The intracellular redox environment modulates the cytotoxic efficacy of single and combination chemotherapy in breast cancer cells using photochemical internalisation
Background: Photochemical internalisation (PCI) is a light-triggered and site-specific technique that enhances the delivery of therapeutic agents to their intracellular targets using amphiphilic, photosensitizing agents. Methods: This study investigated the effect that the intracellular redox environment of 4T1 breast cancer cells exerts on PCI-facilitated delivery of the type I ribosome inactivating protein, saporin, and the topoisomerase inhibitor, mitoxantrone, either individually or in combination. Buthionine sulfoximime (BSO), a clinically used inhibitor of glutathione synthesis, and the singlet oxygen scavenger, L-histidine, were used to enhance the oxidative and reductive state of the cells respectively. Results: PCI of saporin at 30 nM was effective in reducing cellular viability, which decreased to 16% compared to “dark” controls (P < 0.01). Addition of BSO enhanced PCI efficacy by a further factor of three (P < 0.01), but addition of L-histidine completely inhibited cytotoxicity induced by PCI. The combination of the two cytotoxic agents, saporin and mitoxantrone, with PCI, elicited 14% and 17% reduction in cell viability (P < 0.01) compared to PCI with saporin alone and mitoxantrone alone respectively. Combination treatment with BSO resulted in a further significant reduction in cell viability by 18% (P < 0.01). Conclusions: Our findings show the efficacy of PCI can be manipulated and potentiated by modifying the intracellular redox environment.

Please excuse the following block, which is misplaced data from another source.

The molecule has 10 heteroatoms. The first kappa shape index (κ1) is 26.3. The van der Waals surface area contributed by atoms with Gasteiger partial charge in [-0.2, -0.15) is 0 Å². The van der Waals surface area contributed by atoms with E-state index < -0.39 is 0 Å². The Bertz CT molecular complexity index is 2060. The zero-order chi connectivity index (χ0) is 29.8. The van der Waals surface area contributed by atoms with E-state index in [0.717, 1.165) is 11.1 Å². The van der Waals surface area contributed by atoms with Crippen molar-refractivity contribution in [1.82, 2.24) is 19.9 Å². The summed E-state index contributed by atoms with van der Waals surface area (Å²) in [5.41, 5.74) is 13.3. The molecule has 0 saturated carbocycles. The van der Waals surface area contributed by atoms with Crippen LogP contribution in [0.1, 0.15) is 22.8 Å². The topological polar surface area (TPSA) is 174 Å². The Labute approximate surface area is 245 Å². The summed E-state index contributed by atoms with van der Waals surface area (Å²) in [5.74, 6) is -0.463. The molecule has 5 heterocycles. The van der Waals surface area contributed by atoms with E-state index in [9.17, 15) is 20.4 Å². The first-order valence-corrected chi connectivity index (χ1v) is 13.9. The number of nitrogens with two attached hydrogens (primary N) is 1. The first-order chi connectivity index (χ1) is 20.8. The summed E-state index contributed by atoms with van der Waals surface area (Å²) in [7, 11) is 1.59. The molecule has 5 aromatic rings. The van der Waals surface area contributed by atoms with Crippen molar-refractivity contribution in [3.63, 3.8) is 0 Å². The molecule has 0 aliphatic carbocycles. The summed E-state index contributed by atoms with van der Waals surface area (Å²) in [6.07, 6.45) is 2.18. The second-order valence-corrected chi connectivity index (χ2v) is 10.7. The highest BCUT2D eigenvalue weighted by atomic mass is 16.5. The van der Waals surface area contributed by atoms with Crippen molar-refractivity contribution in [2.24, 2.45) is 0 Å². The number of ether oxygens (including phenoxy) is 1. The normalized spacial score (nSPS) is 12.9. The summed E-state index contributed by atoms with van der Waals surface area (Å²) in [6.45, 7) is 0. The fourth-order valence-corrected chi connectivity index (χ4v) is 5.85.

- This article is part of the themed collection: Editors’ collection: Photodynamic therapy